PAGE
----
Merle Haggard was the last performer at Sunday’s UFO Music Festical at Doc Stewart Park. (CNJ correspondent: Andrew Chavez)
By Ryn Gargulinski: CNJ staff writer
Lovebirds Lysa Stone and Buck McKillip had special reason to be dancing in the front row during Merle Haggard’s Third Annual UFO Music Fest Sunday at Doc Stewart Park.
Stone and McKillip were celebrating their anniversary. They met exactly three years ago — in line at a Merle Haggard concert.
“It’s like meeting him all over again,” Stone said of her beau McKillip as they sashayed to “Silver Wings,” the first song they shared together at Haggard’s debut UFO tour in Roswell.
Three years later, Stone left her native Clovis to join McKillip in Amarillo. They have annually attended Haggard’s UFO tour and said they even hope to get married next year during the concert.
Stone and McKillip were not the only lovebirds who flocked to Haggard’s tour. Hundreds of fans from surrounding regions sizzled in the sun through the day-long extravaganza that also headlined Jack Ingram, Robert Earl Keen and Johnny Rodriguez.
Clovis residents Elaine and James Miller, who have been married “about 100 years” according to James Miller, also met over country music. They first spied each other at a country western dance in Los Lunas.
“We’re some of the original fans from the 1950s,” James Miller said. “We’ve been listening to Merle from day one.”
Although Elaine Miller, who uses a portable oxygen tank, was dehydrated enough to merit an hour’s stay in the medical tent in the early stages of the concert, she insisted on sticking around.
“I can’t leave,” she insisted, “Merle’s here.”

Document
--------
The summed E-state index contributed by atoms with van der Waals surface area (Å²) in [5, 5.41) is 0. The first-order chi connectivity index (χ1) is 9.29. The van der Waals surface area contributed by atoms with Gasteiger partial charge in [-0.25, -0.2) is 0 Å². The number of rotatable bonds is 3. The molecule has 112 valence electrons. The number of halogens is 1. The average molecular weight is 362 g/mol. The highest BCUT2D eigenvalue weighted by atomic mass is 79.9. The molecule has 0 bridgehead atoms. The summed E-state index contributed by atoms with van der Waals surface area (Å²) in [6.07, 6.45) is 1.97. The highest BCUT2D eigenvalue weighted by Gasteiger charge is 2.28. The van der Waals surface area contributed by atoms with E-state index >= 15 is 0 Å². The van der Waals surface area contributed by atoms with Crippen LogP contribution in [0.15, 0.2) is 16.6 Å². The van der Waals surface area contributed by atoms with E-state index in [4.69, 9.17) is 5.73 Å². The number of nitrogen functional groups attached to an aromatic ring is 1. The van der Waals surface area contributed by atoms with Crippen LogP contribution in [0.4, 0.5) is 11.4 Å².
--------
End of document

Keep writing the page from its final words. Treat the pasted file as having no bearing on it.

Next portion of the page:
As she sat with an ice pack beneath her hat and in the shade, Elaine Miller said she was feeling better, her body temperature was down and she was determined to stay to see Haggard perform.
When Haggard took center stage, the crowd came to life despite the searing heat, although he played for less than one hour. Nobody seemed to mind the briefness of his set, as long as they got an earful of the legend and his band, the Strangers.
Not everyone, however, found Haggard to be the top player in the line up. Matt Boisseau, who drove four and a half hours with his two friends from Alamogordo, came for Haggard but mainly to see one of his favorite performers — Robert Earl Keen.
Boisseau, who was a repeat offender when it came to attending Haggard concerts, said the Clovis venue was more spread out and comfortable, not to mention kinder on the behind than the hot asphalt in Roswell where the UFO tour landed in the past.
“This will be one of the best concerts in the southwest this summer,” he said. “Haggard is definitely a legend. He’s like Michael Jackson of country music,” said Boisseau, referring to Haggard’s long stream of number one hits. “In the 1960s and 70s Merle owned the charts.”
Amplifiers, speakers — loud enough to be heard behind the portable toilets, but not so loud as to leave incessant ringing in the ears one finds after a night of Metallica or the Sex Pistols.